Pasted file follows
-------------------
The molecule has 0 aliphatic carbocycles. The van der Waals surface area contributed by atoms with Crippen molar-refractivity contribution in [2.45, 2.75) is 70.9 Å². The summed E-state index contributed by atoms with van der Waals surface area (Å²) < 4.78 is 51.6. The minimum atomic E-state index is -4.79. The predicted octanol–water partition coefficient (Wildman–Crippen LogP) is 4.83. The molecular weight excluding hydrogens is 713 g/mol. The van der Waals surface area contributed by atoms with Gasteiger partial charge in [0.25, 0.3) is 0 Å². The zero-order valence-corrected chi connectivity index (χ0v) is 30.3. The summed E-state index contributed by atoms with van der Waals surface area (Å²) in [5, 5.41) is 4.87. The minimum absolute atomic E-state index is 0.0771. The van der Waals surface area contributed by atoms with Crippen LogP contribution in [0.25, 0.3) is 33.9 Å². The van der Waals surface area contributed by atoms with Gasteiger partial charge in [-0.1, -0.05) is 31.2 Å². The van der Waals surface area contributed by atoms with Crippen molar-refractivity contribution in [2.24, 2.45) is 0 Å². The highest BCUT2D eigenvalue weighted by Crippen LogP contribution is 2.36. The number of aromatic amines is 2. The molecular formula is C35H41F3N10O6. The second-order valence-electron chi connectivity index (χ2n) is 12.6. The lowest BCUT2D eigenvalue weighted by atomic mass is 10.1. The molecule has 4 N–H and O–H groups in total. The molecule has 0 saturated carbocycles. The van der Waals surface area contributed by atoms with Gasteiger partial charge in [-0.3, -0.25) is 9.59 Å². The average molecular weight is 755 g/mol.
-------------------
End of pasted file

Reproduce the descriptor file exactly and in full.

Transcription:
The molecule has 0 aliphatic carbocycles. The van der Waals surface area contributed by atoms with Crippen molar-refractivity contribution in [2.45, 2.75) is 70.9 Å². The summed E-state index contributed by atoms with van der Waals surface area (Å²) < 4.78 is 51.6. The minimum atomic E-state index is -4.79. The predicted octanol–water partition coefficient (Wildman–Crippen LogP) is 4.83. The molecular weight excluding hydrogens is 713 g/mol. The van der Waals surface area contributed by atoms with Gasteiger partial charge in [0.25, 0.3) is 0 Å². The zero-order valence-corrected chi connectivity index (χ0v) is 30.3. The summed E-state index contributed by atoms with van der Waals surface area (Å²) in [5, 5.41) is 4.87. The minimum absolute atomic E-state index is 0.0771. The van der Waals surface area contributed by atoms with Crippen LogP contribution in [0.25, 0.3) is 33.9 Å². The van der Waals surface area contributed by atoms with Gasteiger partial charge in [-0.1, -0.05) is 31.2 Å². The van der Waals surface area contributed by atoms with Crippen molar-refractivity contribution in [2.24, 2.45) is 0 Å². The highest BCUT2D eigenvalue weighted by Crippen LogP contribution is 2.36. The number of aromatic amines is 2. The molecular formula is C35H41F3N10O6. The second-order valence-electron chi connectivity index (χ2n) is 12.6. The lowest BCUT2D eigenvalue weighted by atomic mass is 10.1. The molecule has 4 N–H and O–H groups in total. The molecule has 0 saturated carbocycles. The van der Waals surface area contributed by atoms with Gasteiger partial charge in [-0.3, -0.25) is 9.59 Å². The average molecular weight is 755 g/mol.